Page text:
Ironically, the Chivite company is riding a wave of successful wine triumphs that includes international kudos that have earned it the reputation for making Navarra’s best wines, the successful expansion into La Rioja with the purchase and very successful quality upgrading of Viña Salceda, plans for making wine in the Ribera del Duero and the granting of the aforementioned D. O. status to the Señorío de Arinzano. There are literally no wines emanating from the Chivite bodegas in Centruénigo and Señorío de Arinzano (or the Viña Salceda winery in La Rioja Alavesa) that are not first rate. Even Chivite ’s price-to-quality ratio Gran Feudo series excels with an unoaked Chardonnay, Spain's most popular garnacha rosado, a delicious tinto de crianza (tempranillo, garnacha, cabernet sauvignon), a reserva tinto (tempranillo, cabernet sauvignon and merlot), Viñas Viejas (a blend of tempranillo, garnacha, merlot and cabernet) and a moscatel dulce (sweet muscatel) — all benchmarks for affordable, consumer-friendly wines.

 
Chivite's stellar Colección 125 series — which commemorates the bodega’s 125th anniversary — includes a barrel fermented chardonnay that is consistently among Spain's top whites; a spectacular barrel fermented rosado made with six red varieties; a Bordeaux-esque tempranillo/cabernet sauvignon/merlot reserva; and a vendimia tardia (late harvest) Moscatel. Although some of these critically praised wines reach foreign markets, including the United States, much of Colección 125 is snapped up by Spain's top restaurants. More elite is Chivite's Señorío de Arinzano Pago wines, which are made only in very good to great harvests. Several vintages are currently aging in bottle at the winery, the first three vintages -- 2000, 2001, 2002 -- of which were scheduled to be released this March. Just over 1,600 cases of each were made.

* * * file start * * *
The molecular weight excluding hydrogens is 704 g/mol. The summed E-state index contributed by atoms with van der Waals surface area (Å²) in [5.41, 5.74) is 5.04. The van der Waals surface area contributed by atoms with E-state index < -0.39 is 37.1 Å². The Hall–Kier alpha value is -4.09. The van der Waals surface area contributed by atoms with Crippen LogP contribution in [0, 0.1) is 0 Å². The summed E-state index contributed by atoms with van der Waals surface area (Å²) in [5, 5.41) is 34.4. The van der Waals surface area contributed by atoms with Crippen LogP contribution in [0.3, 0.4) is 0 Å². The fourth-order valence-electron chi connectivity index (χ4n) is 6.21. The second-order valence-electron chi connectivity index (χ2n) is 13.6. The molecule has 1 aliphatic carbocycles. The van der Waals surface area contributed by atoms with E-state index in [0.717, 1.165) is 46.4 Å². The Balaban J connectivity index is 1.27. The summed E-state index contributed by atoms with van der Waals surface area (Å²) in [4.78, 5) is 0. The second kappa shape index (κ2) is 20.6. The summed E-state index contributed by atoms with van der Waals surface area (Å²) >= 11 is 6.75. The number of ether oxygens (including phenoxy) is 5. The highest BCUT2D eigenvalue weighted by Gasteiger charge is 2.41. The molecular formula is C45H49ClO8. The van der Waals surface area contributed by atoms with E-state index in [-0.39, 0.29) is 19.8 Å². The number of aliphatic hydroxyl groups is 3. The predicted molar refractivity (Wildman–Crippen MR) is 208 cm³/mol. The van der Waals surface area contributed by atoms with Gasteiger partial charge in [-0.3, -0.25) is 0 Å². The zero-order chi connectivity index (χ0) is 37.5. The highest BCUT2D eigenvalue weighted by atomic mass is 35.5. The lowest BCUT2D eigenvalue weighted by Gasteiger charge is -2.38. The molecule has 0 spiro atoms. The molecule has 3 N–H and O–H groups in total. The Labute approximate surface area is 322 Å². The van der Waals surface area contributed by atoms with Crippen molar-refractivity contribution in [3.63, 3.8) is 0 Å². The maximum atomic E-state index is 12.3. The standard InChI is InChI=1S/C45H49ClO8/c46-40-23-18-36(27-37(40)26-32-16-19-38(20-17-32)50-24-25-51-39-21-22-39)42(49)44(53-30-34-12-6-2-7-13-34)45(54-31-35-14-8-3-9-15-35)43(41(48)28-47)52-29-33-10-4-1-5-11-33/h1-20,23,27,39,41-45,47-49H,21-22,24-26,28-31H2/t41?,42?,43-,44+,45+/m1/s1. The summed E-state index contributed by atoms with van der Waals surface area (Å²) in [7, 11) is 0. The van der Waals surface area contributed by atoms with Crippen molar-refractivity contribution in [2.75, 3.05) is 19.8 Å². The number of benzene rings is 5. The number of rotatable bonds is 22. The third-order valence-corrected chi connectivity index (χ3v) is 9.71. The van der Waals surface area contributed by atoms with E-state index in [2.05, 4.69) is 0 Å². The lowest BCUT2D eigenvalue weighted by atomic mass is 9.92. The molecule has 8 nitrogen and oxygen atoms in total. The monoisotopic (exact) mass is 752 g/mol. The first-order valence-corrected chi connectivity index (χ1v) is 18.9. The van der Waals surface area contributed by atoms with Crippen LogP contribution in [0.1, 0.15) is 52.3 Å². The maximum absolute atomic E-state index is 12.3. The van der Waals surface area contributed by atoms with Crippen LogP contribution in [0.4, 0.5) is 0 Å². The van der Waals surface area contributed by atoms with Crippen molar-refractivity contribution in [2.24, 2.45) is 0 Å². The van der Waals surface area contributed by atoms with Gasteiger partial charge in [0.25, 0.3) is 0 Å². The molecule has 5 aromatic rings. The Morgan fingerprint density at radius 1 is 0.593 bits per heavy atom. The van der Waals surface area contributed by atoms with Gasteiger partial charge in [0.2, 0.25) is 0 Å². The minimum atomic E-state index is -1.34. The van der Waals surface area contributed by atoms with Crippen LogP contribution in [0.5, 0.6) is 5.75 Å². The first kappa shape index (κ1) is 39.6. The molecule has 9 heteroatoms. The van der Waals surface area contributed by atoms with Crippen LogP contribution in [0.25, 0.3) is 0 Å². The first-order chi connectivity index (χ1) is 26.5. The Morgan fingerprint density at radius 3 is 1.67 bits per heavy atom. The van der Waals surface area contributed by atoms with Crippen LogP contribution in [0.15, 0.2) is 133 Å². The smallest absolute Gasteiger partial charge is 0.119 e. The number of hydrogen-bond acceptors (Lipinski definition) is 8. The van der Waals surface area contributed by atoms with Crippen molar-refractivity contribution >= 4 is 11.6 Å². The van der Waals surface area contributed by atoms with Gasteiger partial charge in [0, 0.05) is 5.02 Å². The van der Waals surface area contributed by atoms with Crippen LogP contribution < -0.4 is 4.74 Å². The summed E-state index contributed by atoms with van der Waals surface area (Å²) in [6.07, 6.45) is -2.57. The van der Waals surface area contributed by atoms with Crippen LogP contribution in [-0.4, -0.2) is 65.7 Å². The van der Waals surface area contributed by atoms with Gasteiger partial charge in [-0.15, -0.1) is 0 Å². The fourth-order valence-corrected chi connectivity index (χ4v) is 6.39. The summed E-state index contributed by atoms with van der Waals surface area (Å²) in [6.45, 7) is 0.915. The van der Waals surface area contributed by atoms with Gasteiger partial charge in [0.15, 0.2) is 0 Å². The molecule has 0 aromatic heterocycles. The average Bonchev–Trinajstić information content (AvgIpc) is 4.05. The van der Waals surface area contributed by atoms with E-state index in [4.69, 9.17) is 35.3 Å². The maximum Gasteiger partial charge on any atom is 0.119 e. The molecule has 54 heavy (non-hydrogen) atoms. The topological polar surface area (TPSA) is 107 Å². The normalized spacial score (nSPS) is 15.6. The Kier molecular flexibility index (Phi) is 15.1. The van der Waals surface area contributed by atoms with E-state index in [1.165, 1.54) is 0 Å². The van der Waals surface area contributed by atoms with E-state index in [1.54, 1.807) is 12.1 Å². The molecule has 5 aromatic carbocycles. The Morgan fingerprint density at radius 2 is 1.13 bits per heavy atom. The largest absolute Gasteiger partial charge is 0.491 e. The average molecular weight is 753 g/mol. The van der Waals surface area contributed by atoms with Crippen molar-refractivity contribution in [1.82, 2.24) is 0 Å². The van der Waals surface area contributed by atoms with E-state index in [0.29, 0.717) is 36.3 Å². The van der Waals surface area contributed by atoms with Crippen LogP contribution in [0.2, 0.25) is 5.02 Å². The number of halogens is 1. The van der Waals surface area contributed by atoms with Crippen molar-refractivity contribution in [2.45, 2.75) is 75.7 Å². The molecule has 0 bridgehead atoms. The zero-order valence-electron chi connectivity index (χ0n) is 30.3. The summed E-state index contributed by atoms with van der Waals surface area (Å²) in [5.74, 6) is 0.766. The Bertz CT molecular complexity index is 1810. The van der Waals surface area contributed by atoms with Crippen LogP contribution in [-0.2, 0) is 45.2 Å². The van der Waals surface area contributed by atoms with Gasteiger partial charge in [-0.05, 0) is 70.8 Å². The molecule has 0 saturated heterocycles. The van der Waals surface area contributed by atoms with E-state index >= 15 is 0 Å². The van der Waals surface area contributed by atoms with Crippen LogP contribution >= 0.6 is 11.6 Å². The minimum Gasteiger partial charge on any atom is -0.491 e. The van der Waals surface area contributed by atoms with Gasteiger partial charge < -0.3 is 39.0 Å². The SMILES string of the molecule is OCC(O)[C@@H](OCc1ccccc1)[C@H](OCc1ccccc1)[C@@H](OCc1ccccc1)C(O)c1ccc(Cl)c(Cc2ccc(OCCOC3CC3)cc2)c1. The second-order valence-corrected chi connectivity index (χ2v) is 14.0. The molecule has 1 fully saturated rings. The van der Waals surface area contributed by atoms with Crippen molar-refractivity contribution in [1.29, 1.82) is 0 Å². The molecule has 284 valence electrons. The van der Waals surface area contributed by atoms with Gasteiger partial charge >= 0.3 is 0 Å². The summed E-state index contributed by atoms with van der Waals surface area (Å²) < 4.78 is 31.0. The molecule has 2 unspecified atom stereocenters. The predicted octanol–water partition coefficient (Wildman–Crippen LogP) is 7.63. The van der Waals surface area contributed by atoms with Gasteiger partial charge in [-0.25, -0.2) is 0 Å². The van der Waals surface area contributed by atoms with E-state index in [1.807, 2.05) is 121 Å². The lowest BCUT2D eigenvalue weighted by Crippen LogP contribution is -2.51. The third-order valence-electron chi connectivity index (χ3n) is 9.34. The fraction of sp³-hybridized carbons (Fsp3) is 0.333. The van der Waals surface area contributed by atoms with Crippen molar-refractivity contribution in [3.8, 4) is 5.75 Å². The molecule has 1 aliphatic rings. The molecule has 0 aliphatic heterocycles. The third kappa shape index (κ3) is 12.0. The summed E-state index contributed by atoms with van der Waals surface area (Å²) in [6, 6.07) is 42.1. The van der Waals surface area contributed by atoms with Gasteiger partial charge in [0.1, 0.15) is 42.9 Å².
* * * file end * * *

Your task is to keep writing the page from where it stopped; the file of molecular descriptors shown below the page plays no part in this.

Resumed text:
The renovation and re-design of the Chivite Arinzano estate buildings was done 
 by architect Rafael Moneo, the architect of the Cathedral of Los Angeles (California).

While Chivite reigns as undisputed royalty in the Reyno de Navarra's wine kingdom, several other wineries form a very honorable color guard; they include Alzania, Nekeas and Señorío de Sarria, as well as the aforementioned Artazu, Magaña, Monjardín, Ochoa, Viña Aliaga and Ondarre. Of them, the Ochoa family (www.bodegasochoa.com) has been making wine in the fairytale castle village of Olite for 600 years. Javier Ochoa, the architect of the 1980’s modernization of the Navarra wine industry, currently heads the winery.



Castle Village of Olite.